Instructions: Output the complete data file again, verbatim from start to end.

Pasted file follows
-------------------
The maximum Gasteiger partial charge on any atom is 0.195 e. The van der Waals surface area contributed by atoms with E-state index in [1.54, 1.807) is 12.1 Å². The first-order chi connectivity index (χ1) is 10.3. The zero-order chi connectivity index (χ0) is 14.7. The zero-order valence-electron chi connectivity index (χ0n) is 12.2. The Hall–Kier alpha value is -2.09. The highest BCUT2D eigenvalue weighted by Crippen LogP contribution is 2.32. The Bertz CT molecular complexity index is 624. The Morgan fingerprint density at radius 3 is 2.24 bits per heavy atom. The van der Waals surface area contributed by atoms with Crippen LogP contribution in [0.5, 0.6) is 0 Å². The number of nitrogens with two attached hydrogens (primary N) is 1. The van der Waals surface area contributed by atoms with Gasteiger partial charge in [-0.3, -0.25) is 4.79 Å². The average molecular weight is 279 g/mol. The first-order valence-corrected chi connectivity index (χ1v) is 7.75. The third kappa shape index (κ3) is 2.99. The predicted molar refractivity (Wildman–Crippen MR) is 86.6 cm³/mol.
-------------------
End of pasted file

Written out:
The maximum Gasteiger partial charge on any atom is 0.195 e. The van der Waals surface area contributed by atoms with E-state index in [1.54, 1.807) is 12.1 Å². The first-order chi connectivity index (χ1) is 10.3. The zero-order chi connectivity index (χ0) is 14.7. The zero-order valence-electron chi connectivity index (χ0n) is 12.2. The Hall–Kier alpha value is -2.09. The highest BCUT2D eigenvalue weighted by Crippen LogP contribution is 2.32. The Bertz CT molecular complexity index is 624. The Morgan fingerprint density at radius 3 is 2.24 bits per heavy atom. The van der Waals surface area contributed by atoms with Crippen LogP contribution in [0.5, 0.6) is 0 Å². The number of nitrogens with two attached hydrogens (primary N) is 1. The van der Waals surface area contributed by atoms with Gasteiger partial charge in [-0.3, -0.25) is 4.79 Å². The average molecular weight is 279 g/mol. The first-order valence-corrected chi connectivity index (χ1v) is 7.75. The third kappa shape index (κ3) is 2.99. The predicted molar refractivity (Wildman–Crippen MR) is 86.6 cm³/mol.